3. Sawyer, my first grader, goes back to school on Monday. We've had like 391 start dates this year, but this is the real deal. Our county case numbers have gone way down and TK-6 grades can start back once their safety plans are approved my the county and state, which his district's have. He goes back for 2.5 hours four afternoons a week and I am incredibly thankful that he has the opportunity to be around others and that I am able to transport him without stressing about my schedule. It will be super weird to have him not at home... He has been under parent supervision for 11.5 months straight, so having him out in the world feels strange. I predict I'll be used to to it after approximately two days. I also predict that I will cry my eyes out on the way home from taking him (although not too much, since I have another class to teach when I get home, haha). 

4. I started my symbol-per-book embroidery hoop and am really pleased with the format. I am determined to keep up with it this year!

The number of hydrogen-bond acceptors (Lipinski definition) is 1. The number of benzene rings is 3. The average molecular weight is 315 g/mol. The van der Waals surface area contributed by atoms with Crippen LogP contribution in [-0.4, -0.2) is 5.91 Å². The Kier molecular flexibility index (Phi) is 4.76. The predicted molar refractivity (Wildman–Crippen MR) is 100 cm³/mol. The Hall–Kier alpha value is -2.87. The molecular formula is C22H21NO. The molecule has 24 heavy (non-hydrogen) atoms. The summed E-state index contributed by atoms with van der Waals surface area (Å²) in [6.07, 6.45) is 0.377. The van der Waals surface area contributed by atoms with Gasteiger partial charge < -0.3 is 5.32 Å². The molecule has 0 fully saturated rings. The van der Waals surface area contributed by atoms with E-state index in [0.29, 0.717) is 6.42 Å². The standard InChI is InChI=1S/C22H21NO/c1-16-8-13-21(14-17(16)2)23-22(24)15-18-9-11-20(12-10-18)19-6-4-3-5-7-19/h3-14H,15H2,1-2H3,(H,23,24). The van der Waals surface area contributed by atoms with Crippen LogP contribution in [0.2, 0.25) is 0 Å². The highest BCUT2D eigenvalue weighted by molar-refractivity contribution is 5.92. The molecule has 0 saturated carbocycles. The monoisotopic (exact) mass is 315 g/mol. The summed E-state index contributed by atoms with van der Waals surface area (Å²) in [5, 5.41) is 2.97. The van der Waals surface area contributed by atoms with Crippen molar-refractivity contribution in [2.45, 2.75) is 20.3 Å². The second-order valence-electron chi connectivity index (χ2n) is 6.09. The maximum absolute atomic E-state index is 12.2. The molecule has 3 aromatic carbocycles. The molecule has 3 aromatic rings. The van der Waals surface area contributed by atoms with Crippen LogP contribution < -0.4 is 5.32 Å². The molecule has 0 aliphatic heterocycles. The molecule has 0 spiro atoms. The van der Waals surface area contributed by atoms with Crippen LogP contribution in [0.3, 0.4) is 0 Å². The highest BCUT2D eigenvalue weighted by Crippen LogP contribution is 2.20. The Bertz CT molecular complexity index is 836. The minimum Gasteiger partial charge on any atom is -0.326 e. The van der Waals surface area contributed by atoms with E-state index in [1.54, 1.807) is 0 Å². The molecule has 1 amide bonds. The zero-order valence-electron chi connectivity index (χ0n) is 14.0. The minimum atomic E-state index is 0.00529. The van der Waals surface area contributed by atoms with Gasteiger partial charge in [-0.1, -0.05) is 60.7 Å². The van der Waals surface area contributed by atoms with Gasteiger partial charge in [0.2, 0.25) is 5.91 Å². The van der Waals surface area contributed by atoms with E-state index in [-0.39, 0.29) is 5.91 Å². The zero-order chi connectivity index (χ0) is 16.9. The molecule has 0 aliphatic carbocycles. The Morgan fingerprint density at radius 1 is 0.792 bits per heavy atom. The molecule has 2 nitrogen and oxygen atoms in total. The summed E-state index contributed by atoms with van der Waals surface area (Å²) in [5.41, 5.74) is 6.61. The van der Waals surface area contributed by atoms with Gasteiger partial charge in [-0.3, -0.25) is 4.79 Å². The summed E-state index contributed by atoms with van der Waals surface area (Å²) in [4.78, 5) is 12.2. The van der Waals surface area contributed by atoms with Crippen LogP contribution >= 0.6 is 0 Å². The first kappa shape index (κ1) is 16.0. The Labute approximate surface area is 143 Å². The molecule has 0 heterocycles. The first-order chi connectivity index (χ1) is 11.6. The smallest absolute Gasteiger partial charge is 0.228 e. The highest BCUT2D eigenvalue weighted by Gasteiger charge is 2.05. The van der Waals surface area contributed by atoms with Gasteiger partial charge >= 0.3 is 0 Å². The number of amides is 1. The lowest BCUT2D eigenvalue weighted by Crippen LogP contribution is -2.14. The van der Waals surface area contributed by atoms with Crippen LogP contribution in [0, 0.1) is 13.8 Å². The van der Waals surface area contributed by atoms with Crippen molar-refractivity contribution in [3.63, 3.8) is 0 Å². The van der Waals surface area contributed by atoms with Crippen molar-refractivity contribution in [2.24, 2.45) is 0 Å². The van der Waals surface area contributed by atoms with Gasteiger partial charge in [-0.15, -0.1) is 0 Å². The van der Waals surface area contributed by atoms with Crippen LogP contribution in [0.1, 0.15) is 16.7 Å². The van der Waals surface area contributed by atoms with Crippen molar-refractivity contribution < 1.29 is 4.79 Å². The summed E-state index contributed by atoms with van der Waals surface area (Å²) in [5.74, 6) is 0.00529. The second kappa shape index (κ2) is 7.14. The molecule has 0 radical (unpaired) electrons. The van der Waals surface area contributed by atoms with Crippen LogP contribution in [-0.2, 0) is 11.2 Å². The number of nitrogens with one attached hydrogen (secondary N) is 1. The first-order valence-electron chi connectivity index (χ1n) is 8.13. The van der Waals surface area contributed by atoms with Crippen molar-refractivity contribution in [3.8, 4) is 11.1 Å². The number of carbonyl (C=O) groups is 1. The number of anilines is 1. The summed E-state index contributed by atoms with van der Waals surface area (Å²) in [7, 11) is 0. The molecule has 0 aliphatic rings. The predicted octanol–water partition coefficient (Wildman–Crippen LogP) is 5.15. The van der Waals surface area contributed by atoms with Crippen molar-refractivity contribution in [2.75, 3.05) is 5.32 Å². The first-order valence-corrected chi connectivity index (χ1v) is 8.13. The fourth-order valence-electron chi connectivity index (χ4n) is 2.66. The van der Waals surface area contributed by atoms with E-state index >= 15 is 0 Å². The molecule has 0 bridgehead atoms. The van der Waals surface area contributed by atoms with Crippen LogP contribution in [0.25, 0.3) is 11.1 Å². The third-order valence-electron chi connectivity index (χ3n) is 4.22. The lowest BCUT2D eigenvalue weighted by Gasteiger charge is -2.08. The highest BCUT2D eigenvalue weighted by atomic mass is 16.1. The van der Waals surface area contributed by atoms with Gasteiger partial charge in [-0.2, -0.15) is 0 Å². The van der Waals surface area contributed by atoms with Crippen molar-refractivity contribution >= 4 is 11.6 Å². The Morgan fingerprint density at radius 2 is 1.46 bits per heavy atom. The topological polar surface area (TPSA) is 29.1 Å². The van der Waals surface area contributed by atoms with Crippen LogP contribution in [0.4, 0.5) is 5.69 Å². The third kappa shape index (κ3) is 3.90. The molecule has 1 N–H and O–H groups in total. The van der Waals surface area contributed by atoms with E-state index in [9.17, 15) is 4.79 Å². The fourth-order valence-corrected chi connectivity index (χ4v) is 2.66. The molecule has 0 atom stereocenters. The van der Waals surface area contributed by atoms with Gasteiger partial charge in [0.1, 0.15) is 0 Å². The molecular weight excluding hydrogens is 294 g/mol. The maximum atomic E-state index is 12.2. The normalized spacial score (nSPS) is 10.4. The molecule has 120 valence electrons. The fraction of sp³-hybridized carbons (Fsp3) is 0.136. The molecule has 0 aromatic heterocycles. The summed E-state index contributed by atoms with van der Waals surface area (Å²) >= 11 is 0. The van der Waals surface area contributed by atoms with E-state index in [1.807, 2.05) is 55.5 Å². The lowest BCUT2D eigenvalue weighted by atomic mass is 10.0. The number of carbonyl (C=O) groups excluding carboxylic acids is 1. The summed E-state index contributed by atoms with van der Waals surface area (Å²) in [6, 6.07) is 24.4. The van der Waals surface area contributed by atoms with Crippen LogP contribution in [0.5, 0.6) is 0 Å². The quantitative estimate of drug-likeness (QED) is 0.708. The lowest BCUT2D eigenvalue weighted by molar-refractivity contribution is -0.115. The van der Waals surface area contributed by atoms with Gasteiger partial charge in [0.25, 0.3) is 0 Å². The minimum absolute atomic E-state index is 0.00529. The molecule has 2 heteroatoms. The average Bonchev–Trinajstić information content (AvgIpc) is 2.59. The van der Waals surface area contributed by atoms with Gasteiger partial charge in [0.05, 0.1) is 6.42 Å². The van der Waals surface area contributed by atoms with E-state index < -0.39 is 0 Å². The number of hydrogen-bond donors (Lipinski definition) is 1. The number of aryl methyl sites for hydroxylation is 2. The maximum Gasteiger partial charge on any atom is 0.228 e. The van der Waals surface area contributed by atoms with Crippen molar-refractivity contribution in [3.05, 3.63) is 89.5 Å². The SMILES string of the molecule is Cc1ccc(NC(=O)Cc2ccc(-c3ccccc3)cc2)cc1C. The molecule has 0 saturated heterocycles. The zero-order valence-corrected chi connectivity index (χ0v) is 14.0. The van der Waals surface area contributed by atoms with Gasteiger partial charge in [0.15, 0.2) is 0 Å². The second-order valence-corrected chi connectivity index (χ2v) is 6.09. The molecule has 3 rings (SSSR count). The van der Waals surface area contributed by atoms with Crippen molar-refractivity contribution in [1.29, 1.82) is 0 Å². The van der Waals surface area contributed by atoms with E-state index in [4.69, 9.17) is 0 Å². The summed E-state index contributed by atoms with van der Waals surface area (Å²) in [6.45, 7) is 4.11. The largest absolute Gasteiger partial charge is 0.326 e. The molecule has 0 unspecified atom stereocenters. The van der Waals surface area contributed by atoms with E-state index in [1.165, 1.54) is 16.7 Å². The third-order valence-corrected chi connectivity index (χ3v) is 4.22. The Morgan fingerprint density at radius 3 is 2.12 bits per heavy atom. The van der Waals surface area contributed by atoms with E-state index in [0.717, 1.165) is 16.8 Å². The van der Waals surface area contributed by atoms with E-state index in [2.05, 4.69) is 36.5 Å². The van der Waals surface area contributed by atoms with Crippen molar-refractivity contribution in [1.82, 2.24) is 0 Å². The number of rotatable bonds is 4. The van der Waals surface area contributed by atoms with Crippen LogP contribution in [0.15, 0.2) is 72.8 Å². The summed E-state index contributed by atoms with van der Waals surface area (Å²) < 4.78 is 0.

5. Once upon a time, when I was in seventh grade I took an aerobics elective class and I remember really liking it and thinking it was a good workout. Lately I have been taking Ellie to play outside a lot in the backyard and I've been using the pool border as a sort of step, just to move around and kill time. I then realized what I was doing was basically step aerobics and decided I might buy a step for inside and really get in touch with my inner eighties work out woman (pastel leotard optional). 

6. I am reading Interior Chinatown Charles Yu right now and am really enjoying it. We have book club for it on Friday and I can't wait to discuss it. I'm also making my way through Hood Feminism by Mikki Kendall, which has been really thought-provoking and humbling. 

7. Never, ever, ever put in your information in a car dealer website- they will never leave you alone. I mean in a way I think that I am playing hard-to-get is giving me some leverage, but still. So annoying (and totally my fault). I honestly don't know what I'm waiting for...